Having spent more than a half-century as a faculty member, administrator, and advocate in higher education, I lost count a long time ago of the number of meetings I have attended, as well as the number of speeches and presentations I’ve made, all of which I gifted to the Indiana University Archives. But I recently attended a national event that is indelibly etched in the crevices of my memory. It was not a conference, but rather a summit: the United Negro College Fund (UNCF) Summit For Black Higher Education. This second annual summit, UNITE 2023, convened in Atlanta, Georgia, July 16-20, 2023, and was attended by 1,200 participants from more than 75 Black Colleges and Universities, more than 40 Black college presidents, and 50 corporate and nonprofit sponsors.
To be in the presence of so many Black college and university leaders, faculty-staff members, and trustees, just two weeks following the misguided Supreme Court decision outlawing the use of race in admitting undergraduate students at the University of North Carolina at Chapel Hill and Harvard University, served as a reminder of the contemporary importance of HBCUs.
No matter how SCOTUS tried to spin the rationale for its decision, race still matters in America, is literally bad for our health, and has an outsized impact on all aspects of our lives, from birth to death, and even from generation to generation. Although the long-term impact of the Court’s decision is uncertain, we have the certainty of knowing that HBCUs are prepared to do what they have always done since their founding: to be engines of opportunity and social mobility where all students are welcome, irrespective of race, ethnicity, nationality, gender, or the financial status of their families.
Anchored by the five guiding pillars that serve as the foundation for HBCU transformation—Institutional Excellence, Student Success, Research and Innovation, Economic Mobility, and Systems Change—participants had access to more than 200 sessions, facilitated by thought leaders and speakers spanning the landscape of higher education and sectors beyond.
In the days since the UNCF summit, I have had the opportunity to reflect on why the event resonated so positively and profoundly with me. Even the most casual observer would have been struck by the elevated level of energy, enthusiasm and engagement manifested by those attending the summit. There are four things that set UNCF’s UNITE 2023 apart from countless other events in which I have been a participant, speaker, or observer since 1968.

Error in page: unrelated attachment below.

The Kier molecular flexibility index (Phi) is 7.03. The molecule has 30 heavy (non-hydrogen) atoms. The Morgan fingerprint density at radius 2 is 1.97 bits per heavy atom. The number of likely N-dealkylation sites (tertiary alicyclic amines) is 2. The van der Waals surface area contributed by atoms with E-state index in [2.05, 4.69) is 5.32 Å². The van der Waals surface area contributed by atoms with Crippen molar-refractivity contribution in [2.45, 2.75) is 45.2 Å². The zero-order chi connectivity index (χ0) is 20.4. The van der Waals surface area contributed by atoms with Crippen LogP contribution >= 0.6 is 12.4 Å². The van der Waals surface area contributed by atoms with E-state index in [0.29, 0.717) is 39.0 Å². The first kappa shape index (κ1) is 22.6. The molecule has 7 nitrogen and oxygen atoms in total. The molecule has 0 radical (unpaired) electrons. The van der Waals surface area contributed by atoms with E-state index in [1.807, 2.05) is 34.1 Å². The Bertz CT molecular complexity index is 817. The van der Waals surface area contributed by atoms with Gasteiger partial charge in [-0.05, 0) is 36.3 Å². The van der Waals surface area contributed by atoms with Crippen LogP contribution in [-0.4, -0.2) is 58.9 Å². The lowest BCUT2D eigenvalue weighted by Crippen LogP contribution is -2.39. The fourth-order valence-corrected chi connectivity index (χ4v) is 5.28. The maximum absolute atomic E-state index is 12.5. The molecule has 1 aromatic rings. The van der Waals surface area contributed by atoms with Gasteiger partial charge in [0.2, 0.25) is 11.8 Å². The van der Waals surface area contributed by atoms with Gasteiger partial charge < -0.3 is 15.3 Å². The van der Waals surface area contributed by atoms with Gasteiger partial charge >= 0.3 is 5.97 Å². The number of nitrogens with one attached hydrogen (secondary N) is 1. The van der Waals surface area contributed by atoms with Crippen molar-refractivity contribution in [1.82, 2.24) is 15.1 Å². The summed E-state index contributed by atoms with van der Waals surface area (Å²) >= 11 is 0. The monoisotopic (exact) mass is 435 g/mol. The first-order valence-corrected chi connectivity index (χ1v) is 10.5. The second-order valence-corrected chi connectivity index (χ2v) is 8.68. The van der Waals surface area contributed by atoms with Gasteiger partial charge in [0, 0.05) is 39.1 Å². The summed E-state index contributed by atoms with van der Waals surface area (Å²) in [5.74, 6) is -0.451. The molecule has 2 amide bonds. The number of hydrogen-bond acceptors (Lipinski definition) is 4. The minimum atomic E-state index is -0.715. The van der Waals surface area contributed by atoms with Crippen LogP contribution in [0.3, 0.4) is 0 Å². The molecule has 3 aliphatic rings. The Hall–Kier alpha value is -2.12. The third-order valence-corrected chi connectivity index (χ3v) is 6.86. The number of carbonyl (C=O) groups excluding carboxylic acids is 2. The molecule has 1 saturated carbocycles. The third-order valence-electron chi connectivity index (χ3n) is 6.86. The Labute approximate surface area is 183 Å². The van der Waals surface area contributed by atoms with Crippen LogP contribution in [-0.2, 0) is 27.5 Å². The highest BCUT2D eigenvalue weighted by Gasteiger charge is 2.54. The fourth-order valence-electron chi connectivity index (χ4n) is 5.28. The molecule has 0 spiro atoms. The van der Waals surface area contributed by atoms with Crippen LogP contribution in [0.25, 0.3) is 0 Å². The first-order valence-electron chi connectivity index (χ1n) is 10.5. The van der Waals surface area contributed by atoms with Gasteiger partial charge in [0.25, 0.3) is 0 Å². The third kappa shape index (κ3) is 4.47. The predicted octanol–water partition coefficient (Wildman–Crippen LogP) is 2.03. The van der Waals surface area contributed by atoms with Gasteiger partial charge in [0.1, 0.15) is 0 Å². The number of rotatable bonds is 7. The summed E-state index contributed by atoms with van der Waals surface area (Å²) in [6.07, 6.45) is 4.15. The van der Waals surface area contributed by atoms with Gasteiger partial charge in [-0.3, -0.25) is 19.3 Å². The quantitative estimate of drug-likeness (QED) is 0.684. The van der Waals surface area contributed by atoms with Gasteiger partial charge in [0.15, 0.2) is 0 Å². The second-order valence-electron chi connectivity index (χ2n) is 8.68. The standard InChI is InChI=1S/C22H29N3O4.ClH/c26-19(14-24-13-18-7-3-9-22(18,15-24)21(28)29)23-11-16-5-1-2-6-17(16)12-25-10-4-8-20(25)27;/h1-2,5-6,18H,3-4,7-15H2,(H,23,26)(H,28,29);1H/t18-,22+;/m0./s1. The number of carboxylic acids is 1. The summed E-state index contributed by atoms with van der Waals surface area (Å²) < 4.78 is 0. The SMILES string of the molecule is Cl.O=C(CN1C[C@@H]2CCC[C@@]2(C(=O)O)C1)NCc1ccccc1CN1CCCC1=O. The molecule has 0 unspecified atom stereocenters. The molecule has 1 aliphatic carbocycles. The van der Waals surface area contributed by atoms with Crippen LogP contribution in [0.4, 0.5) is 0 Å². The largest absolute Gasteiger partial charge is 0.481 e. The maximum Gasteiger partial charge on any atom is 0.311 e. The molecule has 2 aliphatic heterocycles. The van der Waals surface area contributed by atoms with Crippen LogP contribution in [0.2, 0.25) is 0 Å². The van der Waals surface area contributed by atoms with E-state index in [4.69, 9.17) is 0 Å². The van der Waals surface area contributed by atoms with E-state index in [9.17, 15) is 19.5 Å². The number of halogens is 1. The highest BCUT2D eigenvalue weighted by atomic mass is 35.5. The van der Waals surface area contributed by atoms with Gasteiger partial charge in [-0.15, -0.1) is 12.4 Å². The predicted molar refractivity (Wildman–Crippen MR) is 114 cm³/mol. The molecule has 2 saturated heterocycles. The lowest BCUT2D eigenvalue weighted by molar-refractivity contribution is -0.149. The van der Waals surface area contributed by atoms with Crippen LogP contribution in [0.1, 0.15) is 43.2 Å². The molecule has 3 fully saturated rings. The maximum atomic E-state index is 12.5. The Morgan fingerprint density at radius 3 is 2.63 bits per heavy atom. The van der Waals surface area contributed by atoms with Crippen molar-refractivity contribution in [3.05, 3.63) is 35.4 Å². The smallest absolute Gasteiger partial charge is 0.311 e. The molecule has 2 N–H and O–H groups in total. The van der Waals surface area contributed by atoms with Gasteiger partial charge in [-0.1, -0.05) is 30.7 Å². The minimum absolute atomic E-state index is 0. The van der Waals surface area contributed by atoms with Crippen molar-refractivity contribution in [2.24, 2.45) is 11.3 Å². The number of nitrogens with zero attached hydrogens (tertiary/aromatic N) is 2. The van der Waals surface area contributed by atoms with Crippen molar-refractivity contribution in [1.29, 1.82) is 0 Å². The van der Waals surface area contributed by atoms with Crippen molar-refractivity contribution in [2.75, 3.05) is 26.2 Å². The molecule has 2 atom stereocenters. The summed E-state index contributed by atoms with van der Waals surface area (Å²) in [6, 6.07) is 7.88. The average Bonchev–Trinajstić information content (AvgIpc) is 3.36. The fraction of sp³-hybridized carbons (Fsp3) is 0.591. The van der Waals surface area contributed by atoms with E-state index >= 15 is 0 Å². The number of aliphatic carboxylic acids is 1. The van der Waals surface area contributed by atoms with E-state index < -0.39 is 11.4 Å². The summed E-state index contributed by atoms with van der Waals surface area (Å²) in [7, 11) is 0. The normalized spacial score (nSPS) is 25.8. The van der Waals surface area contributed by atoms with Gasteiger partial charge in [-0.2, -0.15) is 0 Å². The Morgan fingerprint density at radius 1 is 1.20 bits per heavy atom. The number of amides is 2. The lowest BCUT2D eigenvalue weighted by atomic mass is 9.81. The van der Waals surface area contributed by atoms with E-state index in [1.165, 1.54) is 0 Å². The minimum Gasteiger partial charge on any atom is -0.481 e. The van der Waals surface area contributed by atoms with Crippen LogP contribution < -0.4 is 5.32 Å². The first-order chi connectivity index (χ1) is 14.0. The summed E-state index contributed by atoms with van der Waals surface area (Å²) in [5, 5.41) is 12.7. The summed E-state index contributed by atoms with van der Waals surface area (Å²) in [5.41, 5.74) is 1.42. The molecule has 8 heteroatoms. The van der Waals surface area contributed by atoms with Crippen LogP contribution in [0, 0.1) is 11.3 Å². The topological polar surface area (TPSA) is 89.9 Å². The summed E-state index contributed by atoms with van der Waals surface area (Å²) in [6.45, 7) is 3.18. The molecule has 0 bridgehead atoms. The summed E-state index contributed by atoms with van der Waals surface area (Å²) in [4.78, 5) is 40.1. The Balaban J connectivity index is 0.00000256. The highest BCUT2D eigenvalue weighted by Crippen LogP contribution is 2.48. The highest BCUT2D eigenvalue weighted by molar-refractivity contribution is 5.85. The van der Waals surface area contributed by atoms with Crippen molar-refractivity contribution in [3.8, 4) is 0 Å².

First, the summit was planned and executed by UNCF employees spanning primarily two generations: millennials (born between 1981 and 1996), who are typically more progressive, creative and far-thinking; and those from Generation X (born between 1965 and 1980), who exhibit an elevated level of independence, flexibility, and a propensity toward technological adeptness.
The confluence of the skills and predilections of these two groups were on full display. As a member of the baby boomer generation, I will admit that not having a printed program and scanning bar codes required an adjustment! The millennials and the Xers are to be commended for successfully planning and delivering a program that optimized participant engagement, while minimizing speechmaking by a bevy of well compensated, professional speakers. Each session was long enough to be informative and promote discussion, but short enough not to lead to participant disengagement or boredom.
Second, HBCU transformation was infused in every plenary and breakout session, meal discussion, or bar conversation. All discussions proceeded from the perspective of HBCU assets, rather than deficits wrought by the cumulative effects of historic underfunding and its adverse impact on academic program development and implementation. In other words, participants chose not to squander their energy on anger and handwringing. Instead, the focus was on the future rather than the past!
Third, all summit participants were members of a team led by the president or another member of the HBCU C-suite. Teams were comprised of faculty and staff who are actively and earnestly engaged in the daily work of transforming their institutions, without any expectations of attention or accolades. These are people for whom the famous UNCF’s phrase, “A mind is a terrible thing to waste,” is deeply-held belief, rather than merely a marketing tagline.
Fourth, and most importantly, the UNCF summit was planned by us for us, and every session and every speaker reinforced the enduring values upon which HBCUs were founded—the uplift of Black students and the communities from which they come.
For those who question the long-term sustainability of HBCUs, I caution them not to bet against the sector! Despite recent increases in presidential turnover, the leadership bench is deeper and stronger than some would have us believe. The millennials and Generation X are leading in ways that many higher education observers and pundits alike are unaware. The most important thing HBCU alumni and allies can do is to support the transformation underway at these iconic institutions. The transformation of which I speak will be neither swift nor easy, but it is essential for HBCUs to thrive rather than simply survive. I invite the Diverse Issues readership to join us on our journey.
To the planners of UNCF UNITE 2023, my heartfelt gratitude for your commitment to Black higher education. In the face of those who would seek to divide and conquer, you unite us by demonstrating, in thought and action, that a mind is indeed a terrible thing to waste.
Dr. Charlie Nelms is a veteran higher education administrator and chancellor emeritus of North Carolina Central University.